GUEST POST BY G. SPILLER – http://theleaninnovator.net
[klooj] noun – Computer Slang
1. a software or hardware configuration that, while inelegant, inefficient, clumsy, or patched together, succeeds in solving a specific problem or performing a particular task.
*definition from Dictionary.com
Whoever came up with this term must have been assigned to marry legacy IoT (Internet of Things) digital controls. Lots of ones and zeros show on the logic analyzer, with obscure or forgotten protocols for interpreting what they mean. In the arms race to stay ahead of the newest start-up, many of the companies who built the previous generation equipment with embedded internet communication no longer exist. However, even the first internet connected device is still a part of our IoT infrastructure. At the blinding communication speed of two bits per week, the transmitter shuts off the water feed pump every Sunday when the water tower is full.
I used to worry about terrorists gaining control of our infrastructure using the internet. It is theoretically possible to inflict some serious damage and injury. My concern was based on the fact that early IoT devices have very little access protection. Now that I have integrated some legacy systems I realize the lack of standardization will be our saving grace. It is next to impossible to apply experimentally the right combination of ones and zeros without a guide.
I was discussing the evolution of CNC position encoders with the technician who was upgrading the control on one of our CNC machining centers. In mold making, the cutter path software that converts 3D models (3D printing) into physical shapes, originally used a layer by layer contour line approach. We would like to use the more modern climb milling software because it eliminates the contour lines. (and the hours of hand draw polishing to remove them) The upgraded control will position X Y and Z at high speed instead of just X and Y which is all the contour line method requires. The embedded computer in each axis position encoder sends a high speed serial data stream including error correcting bits back to the control. This is a far cry from the first GE (now Fanuc) CNC control retrofitted to a Buffalo milling machine that I first programmed – yes, there is still a lot of legacy stuff in operation out there. This control also had position encoders without the local embedded computer. It only lost about 2500 count per shift (about 1/4 inch of position) and it came with a switch to shut off the Z axis so that you did not mill too deep. We evolved through resolvers and glass scales and back to a smart encoder. Don’t expect to do “big data” analysis of this type of IoT real time data stream. Bad things happen if the transmission of position is interrupted.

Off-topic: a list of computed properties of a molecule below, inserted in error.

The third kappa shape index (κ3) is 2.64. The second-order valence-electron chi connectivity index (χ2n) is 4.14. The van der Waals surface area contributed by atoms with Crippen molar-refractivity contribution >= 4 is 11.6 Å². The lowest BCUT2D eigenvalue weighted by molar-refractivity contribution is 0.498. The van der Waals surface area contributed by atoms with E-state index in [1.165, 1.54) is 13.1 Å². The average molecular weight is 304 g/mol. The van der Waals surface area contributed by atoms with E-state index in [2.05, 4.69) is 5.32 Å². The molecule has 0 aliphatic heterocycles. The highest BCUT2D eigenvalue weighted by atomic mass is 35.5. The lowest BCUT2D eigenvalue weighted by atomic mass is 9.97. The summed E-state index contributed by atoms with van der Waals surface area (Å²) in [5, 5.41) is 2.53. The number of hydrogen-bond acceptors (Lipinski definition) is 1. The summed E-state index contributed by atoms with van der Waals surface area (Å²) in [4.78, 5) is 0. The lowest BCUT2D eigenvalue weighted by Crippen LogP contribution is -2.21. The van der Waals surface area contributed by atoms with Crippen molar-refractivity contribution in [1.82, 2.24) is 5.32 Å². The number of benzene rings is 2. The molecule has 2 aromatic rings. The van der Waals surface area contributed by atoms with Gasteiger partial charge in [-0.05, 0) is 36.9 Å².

On the hardware side it is very convenient to connect the 10/100 port of my laptop to the ethernet switch. In my latest control I added ethernet cables so that it can be used in convenient locations without exposing it to the open internet. The generation gap became painfully obvious on the software side.
The desire of the Windows operating system coders to download daily changes exceeds the ability of any custom low volume application software creator to keep up. We are finding that the latest version of custom application software is obsolete before it is sold. In the short term we will keep the systems synchronized by isolating them from the internet once we solve the inter-connectivity issues. This solution does not work for every IoT software mismatch issue. In my mileage trakker IoT connected car application, it is necessary to have a staff who continuously monitors the functionality of the links and keeps up with interfacing with each model and car maker as they evolve. This becomes part of the monthly charge which enables our trakkers to obtain a couple thousand dollars in annual savings. Many of my mileage trakker competitors have gone out of business because they got caught continuously rewriting their cell phone based code in order to keep up with a rapidly changing software platform.
The IoT is evolving like the power grid. New IoT applications emerge based on the cost and performance drivers. Each implementer chooses a variation that matches the application without regard for the broader inter-connectivity issues. This will generate employment for the people with the STEM skills to link users to the vast data pool.